“What wins in the end is the magic and the music, the players and the playing, and the escapism and the optimism”
The huge success of the film, “Amélie” in 2001 made an international star of its young, gamine lead; Audrey Tatou who played the waitress in a Montmartre café. Soon, the café itself enjoyed similar popularity, fast becoming a tourist spot on the Parisian landscape. On a smaller scale the same could be said of “Amélie the Musical” and its impact on Audrey Brisson; except that Brisson has already carved out a unique and quirky name for herself on the world stage. From a distance, the two Audreys might bear a resemblance, but up close there is no denying Brisson’s own identity and striking portrayal of Amélie Poulin, the eccentric waitress around whom this whimsical tales revolves.
Audrey Brisson both leads and is led by a truly impressive line-up of actor-musicians. It doesn’t matter if you are familiar with the film. You can instantly detach yourself from any preconceptions as you become immersed in Michael Fentiman’s production that is a perfect mix of reality and imagination. The film’s underlying but overriding narrative is replaced by an ensemble cast who share and celebrate the oddities and enigmas of life. The first musical to reopen in the West End, it is a breath of fresh air that helps us forget the past fourteen months. Like the title character we are urged to look beyond the drab reality into a world of possibilities.
Unintentionally in the spirit of the times, Amélie is deprived of human interaction, stuck in a bubble of loneliness. Whether she created it herself, or whether it was a result of her overprotective, erratic and neurotic parents, she uses the spy glass of her imagination to look around and discover that the world is made up of the same bubbles. Inspired (during a beautifully surreal moment when Caolan McCarthy belts out an elegiac anthem à la Elton John) by the death of Princess Diana, it becomes Amélie’s mission to carry out small deeds that bring happiness and romance to those lost souls. Of course, along the way she falls in love herself, with the photo-booth obsessed Nino (Chris Jared). Her own case is the hardest one to crack.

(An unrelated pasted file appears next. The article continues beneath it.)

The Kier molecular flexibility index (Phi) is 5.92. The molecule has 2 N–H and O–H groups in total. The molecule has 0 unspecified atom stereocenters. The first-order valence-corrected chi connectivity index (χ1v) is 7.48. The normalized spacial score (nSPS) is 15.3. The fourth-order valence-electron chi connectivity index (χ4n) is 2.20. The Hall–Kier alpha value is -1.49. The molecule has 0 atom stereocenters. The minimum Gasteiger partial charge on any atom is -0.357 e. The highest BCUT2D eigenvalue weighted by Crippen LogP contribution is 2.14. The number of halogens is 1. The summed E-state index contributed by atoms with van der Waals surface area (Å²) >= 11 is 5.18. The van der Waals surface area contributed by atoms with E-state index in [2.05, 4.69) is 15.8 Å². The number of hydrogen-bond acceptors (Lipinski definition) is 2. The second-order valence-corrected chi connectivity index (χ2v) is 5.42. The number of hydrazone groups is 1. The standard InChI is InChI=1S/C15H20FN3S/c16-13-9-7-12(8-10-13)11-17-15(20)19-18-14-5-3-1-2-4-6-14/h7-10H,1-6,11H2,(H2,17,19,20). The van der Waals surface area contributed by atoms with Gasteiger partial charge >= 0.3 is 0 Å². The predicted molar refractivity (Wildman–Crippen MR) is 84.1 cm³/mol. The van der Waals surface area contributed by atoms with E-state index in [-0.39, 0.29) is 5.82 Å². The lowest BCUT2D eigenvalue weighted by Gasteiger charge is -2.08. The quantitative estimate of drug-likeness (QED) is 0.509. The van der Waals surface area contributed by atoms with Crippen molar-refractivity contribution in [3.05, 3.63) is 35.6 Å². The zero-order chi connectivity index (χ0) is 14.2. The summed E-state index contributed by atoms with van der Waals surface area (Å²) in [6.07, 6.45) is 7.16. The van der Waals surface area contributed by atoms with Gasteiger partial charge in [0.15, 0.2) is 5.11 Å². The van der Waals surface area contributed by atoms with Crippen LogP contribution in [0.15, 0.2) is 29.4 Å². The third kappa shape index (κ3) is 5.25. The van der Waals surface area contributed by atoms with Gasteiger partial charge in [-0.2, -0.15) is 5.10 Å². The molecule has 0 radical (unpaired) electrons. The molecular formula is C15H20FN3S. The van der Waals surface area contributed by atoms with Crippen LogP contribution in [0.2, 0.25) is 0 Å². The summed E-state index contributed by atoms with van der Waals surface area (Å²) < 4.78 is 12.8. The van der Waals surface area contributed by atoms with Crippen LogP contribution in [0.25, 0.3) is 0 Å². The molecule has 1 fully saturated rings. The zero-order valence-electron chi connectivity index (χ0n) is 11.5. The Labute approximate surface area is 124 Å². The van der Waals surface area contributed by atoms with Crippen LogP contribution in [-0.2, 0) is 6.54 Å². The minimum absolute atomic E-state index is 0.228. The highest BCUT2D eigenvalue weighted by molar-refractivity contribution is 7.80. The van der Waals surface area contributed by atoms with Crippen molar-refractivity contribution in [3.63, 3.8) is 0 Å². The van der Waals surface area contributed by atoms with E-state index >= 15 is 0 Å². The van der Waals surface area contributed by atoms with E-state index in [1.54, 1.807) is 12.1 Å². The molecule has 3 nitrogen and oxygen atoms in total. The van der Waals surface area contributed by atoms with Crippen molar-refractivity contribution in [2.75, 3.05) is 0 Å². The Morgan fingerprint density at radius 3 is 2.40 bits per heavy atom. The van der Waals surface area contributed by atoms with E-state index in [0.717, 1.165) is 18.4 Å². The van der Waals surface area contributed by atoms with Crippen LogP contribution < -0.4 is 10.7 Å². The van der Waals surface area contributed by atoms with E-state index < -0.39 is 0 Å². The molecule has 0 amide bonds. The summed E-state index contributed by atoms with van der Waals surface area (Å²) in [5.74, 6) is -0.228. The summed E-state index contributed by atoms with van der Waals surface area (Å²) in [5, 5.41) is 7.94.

Daniel Messé’s score evokes the Paris boulevards but sweeps them up into fuller orchestrations that belong in the West End rather than the side streets. It starts with a lone accordion but builds into a sumptuous collection of strings and keys. The atmosphere is more memorable than the melodies, but the magic is sometimes broken by an intellectual grasp of the craft of these musicians as they dance with and swap instruments in perfect time to Tom Jackson Greaves’ clockwork movement.
Another star of the show is Madeleine Girling’s design; with pianos that come together and separate in a seamless waltz – morphing into street markets and sex shops; and lampshades that allow Brisson to show off her aerial background. The eccentric cleverness of the show sometimes threatens to distract the audience; but that is fleeting. What wins in the end is the magic and the music, the players and the playing, and the escapism and the optimism. Which we all need right now – and which is out there for us all to partake in. And “Amélie the Musical” is definitely the place to find it.
“There were gasps of admiration from the audience at the moment one aspect of the set was revealed”